How much sugar do we actually consume? If you’re like most Americans you A) don’t have a clue how much and B) are likely consuming far more than you should. Added sugar is everywhere these days, especially in highly processed foods. Each teaspoon of sugar is just over four grams, so it’s easy to see how challenging it can be to keep our sugar intake in check. The World Health Organization (WHO) recommends that women stick to six teaspoons or less per day, while men should stick to nine teaspoons or less per day. To put that in perspective, just one 12 oz. can of regular soda packs in just over nine teaspoons (39 grams) – a full day’s worth for the average adult man.

I think highlighting the ratio of natural to added sugar is one of the most important changes we will see with this new label. However, it’s important to distinguish between natural sugars, like those that we find in fruits, dairy and simple starches, and the added sugars that are more prevalent than ever in our food supply.

5. New Nutrients of Concern

At the bottom of the old nutrition facts label there was a list of nutrients of concern, or nutrients commonly under-consumed in the American diet. The list currently includes Vitamin A, Vitamin C, Calcium and Iron. In the future, Vitamin A and Vitamin C will be replaced by Potassium and Vitamin D, and all nutrients will appear with the milligram (mg) or microgram (mcg) amounts. This gives a much clearer idea of not only which nutrients we should strive to get adequate amounts of but also how much a food will provide.

In addition, minor changes are being made to the footnote and the daily value percentages.

In spite of the new changes coming our way, this dietitian will still be looking at the major players that haven’t changed:

  • Sodium: Sugar isn’t the only thing that’s easy to get too much of; sodium is another culprit in highly processed foods that contributes to health issues. Healthy adults should consume no more than 2,300 mg of sodium per day (1,500 mg per day if certain risk factors are present). My rule of thumb is to aim for 700 mg or less per meal, so sodium is often the first thing I’m scanning for on the food label.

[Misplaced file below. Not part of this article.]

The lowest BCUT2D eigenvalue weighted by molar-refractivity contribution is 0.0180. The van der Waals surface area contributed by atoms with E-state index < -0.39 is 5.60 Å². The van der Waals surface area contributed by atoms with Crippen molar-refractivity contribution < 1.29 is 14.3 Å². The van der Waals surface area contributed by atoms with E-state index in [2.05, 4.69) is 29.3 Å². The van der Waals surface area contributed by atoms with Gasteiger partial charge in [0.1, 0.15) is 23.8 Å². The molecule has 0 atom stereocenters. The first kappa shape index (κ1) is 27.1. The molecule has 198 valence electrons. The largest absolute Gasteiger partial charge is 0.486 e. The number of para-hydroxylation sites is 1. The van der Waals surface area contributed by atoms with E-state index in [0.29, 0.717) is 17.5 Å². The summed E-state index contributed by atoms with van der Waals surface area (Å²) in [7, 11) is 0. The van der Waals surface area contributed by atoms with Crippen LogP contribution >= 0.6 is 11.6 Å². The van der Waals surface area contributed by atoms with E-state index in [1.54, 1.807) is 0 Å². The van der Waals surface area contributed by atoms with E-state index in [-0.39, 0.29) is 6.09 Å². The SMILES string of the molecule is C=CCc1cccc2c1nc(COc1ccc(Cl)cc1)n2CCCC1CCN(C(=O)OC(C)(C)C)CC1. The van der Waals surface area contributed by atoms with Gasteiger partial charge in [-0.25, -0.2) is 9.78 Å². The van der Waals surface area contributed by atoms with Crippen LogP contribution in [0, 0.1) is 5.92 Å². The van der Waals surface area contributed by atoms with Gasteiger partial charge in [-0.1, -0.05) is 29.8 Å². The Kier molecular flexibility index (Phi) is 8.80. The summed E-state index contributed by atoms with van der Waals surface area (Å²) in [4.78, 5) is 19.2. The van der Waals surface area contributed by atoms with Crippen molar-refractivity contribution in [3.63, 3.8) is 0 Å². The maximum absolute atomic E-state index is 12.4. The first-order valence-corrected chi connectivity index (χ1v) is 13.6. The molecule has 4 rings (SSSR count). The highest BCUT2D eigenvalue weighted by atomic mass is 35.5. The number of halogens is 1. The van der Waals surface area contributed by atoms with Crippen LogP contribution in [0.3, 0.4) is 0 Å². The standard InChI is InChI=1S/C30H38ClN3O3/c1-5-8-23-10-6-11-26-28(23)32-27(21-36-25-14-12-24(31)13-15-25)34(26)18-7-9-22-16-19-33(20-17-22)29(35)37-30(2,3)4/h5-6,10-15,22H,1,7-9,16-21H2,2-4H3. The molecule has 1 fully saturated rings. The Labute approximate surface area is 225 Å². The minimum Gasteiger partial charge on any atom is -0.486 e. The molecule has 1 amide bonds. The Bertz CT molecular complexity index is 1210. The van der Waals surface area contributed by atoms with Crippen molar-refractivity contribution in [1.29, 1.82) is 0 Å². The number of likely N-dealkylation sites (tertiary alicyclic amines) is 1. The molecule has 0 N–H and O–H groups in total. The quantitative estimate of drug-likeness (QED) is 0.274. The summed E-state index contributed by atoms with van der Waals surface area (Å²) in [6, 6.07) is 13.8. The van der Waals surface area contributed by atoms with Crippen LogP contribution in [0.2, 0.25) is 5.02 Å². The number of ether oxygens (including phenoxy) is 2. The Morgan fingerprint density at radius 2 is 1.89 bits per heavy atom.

• Fiber: Enough talk about what we get too much of…what about what we don’t get enough of? At the top of that list is fiber. Women should aim for 25 grams per day or more, while men should strive for 35 grams per day. That’s easier said than done, especially if we aren’t getting a lot of fresh produce or whole grains in our diet. The reality is that most of us don’t get nearly the amount of fiber that we should. If you’re stuck between two products that are similar across the label, opt for the one with the higher fiber content to get you a little bit closer to your daily goal.
  • Ingredient list: I think of the ingredient list as a sneak peek behind the label. It gives much better insight into the quality of the nutrition. Look for red flags like allergens, additives or added sugars that you want to avoid. This takes your nutrition investigation one step further, so you can choose healthier foods for you and your family.

What’s the final result? Take a look at this side-by-side comparison of the old label (left) and the newly approved label (right).

New Nutrition Labels

What do you think of the changes? While most Americans report viewing at least one aspect of the nutrition facts label, it’s unclear how that information is interpreted or how it influences behavior.

There is always room for improvement but I’m not aiming for perfection. I’ll continue to use the nutrition facts label as my guide for making smart nutrition choices.

Will you be making any new healthy habits when it comes to reading the nutrition facts label?

Cara Harbstreet is a registered dietitian.